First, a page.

Complaints and disputes
We will investigate concerns but there are strict criteria
The PSR has created separate regulatory processes for handling different types of dispute or complaint.
A decision to handle a dispute or investigate a complaint will depend on whether it helps us advance one or more of our statutory objectives, functions or duties under our Powers and Procedures Guidance (see box, right) published as part of our Policy Statement. We are unlikely to pursue an action which doesn't clearly do that.
Complaints relate to compliance with rules. This could be about someone breaching or failing to comply with a legal obligation. For example, a decision we have issued, a regulatory direction we have made or a regulatory requirement we have imposed, or with legislation such as competition rules.
Representative bodies designated by HM Treasury have the right to make 'super-complaints' to the PSR about features of the payment systems market in the UK if they believe they are, or appear to be, significantly damaging to the interests of service-users.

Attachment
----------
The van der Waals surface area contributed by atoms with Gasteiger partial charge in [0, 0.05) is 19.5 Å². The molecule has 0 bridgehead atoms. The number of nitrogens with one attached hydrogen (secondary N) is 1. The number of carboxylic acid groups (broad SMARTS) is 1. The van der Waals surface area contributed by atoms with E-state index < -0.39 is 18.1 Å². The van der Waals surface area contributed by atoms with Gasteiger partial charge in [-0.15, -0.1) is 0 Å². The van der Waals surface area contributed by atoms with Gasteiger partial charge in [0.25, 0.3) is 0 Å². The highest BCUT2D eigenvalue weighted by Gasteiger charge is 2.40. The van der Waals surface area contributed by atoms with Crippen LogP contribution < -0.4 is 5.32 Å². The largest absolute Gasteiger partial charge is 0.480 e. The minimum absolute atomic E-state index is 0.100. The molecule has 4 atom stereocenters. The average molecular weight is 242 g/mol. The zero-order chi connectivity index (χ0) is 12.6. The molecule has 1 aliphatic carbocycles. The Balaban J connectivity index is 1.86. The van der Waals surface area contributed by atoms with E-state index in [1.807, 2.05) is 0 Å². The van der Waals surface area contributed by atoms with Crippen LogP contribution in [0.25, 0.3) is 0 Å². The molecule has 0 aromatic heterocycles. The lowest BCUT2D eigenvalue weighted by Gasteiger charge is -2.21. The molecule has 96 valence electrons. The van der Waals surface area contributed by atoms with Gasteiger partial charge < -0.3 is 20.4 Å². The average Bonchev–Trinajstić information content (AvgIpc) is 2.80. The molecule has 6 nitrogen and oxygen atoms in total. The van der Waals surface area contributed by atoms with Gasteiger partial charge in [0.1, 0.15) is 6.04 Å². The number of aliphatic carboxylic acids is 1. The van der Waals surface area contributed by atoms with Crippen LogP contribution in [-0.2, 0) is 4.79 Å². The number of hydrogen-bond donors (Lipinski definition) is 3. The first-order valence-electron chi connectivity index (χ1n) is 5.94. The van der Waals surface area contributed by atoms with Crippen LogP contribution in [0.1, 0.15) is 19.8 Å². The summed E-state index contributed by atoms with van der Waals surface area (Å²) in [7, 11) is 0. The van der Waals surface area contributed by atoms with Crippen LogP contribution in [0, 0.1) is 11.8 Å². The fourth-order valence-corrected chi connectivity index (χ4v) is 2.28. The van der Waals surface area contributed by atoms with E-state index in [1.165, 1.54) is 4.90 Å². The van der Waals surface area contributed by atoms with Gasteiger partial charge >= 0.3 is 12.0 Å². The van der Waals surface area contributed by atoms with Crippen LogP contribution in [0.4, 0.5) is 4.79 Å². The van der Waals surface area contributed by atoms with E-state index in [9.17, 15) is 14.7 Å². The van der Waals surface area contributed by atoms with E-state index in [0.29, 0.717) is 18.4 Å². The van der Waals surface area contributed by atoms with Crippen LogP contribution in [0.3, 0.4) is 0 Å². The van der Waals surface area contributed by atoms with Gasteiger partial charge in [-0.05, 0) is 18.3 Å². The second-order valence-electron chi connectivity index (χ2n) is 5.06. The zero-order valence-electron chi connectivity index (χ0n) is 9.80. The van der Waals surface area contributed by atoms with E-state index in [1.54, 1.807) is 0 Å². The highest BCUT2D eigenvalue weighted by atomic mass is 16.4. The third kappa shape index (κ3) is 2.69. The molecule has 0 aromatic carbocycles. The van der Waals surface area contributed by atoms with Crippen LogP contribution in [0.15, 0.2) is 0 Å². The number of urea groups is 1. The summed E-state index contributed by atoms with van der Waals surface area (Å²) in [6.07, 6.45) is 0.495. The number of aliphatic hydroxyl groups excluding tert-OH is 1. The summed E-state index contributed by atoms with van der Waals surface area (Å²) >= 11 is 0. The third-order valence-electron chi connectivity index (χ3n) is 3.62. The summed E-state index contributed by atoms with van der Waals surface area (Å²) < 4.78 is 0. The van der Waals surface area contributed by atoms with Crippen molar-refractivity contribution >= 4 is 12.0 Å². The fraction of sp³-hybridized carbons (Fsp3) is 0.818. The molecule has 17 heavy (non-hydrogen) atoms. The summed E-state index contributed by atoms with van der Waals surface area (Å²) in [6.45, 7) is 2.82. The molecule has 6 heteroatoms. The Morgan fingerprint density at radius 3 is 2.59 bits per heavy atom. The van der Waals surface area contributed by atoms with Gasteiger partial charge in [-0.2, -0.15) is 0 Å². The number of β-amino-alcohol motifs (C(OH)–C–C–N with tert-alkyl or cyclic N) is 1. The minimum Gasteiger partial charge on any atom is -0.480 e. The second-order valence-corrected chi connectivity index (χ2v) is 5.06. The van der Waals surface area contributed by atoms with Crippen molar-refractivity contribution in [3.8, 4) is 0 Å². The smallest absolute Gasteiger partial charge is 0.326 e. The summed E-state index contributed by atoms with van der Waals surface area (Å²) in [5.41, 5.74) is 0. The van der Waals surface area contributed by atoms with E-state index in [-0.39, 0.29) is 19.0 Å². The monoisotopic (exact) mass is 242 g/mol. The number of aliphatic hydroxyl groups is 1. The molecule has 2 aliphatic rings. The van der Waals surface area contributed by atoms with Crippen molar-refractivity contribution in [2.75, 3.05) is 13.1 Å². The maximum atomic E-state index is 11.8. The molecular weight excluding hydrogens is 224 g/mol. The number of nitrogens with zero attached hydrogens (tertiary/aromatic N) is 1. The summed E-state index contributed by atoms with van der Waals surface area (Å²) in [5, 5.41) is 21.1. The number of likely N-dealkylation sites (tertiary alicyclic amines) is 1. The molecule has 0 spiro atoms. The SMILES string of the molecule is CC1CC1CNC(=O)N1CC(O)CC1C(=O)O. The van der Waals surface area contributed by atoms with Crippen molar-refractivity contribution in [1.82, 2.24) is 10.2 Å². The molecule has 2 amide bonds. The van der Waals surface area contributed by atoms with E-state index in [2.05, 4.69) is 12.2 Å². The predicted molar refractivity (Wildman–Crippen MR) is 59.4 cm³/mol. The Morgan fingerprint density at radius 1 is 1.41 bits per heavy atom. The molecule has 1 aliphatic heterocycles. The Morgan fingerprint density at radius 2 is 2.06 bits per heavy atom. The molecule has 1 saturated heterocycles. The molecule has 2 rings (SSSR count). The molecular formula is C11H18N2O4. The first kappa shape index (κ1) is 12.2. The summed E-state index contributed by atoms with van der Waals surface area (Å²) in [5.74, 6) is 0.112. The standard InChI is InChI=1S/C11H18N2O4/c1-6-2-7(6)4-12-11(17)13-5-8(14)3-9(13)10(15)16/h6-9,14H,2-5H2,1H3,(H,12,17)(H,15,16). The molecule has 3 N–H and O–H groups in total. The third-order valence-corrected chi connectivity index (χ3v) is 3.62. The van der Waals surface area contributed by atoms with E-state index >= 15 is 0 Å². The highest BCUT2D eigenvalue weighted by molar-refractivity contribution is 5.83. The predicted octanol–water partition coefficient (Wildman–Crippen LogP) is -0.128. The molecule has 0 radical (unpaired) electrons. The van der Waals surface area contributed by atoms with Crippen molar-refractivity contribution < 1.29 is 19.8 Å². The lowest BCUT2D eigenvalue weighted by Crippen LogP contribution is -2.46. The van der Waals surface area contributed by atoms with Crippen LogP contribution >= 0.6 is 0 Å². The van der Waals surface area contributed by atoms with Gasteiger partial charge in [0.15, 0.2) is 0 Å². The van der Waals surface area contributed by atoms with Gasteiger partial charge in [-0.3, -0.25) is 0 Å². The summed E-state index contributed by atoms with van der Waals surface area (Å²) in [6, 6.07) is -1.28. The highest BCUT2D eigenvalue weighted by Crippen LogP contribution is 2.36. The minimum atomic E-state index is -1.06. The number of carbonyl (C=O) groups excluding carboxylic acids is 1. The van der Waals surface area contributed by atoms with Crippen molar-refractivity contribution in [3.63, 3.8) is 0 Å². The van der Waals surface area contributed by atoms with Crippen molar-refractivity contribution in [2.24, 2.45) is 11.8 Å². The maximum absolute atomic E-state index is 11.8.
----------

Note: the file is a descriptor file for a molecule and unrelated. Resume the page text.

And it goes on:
Our Super-Complaints Guidance sets out the specific process to be followed and how we will handle super-complaints.
Disputes are disagreements between participants, or between participants and service-users.
The main kind of dispute we may handle is covered in sections 56 and 57 of the FSBRA. Applications about these disputes relate to access to payment systems – either granting new access, or modifying the fees, charges, terms of conditions of existing access to payment systems or participation in payment systems. Other disputes between participants, or between participants and service-users (over matters other than access to payment systems under sections 56 or 57 FSBRA) may also be put to us for consideration, but we are not a substitute or alternative to the courts in determining and enforcing private legal rights.
Anyone submitting a complaint, super-complaint or dispute must identify in their application and in any supporting documents any information which they consider to be confidential and which, if disclosed, could significantly harm the legitimate interests of the parties involved.
They must also explain why they consider that information is confidential. Blanket claims of confidentiality are not acceptable.
We also require non-confidential versions of complaints, super-complaints or disputes to be submitted, as well as a version of any supporting documentation where all confidential information has been removed.
Wherever possible please provide all documentation in Word format or searchable PDF.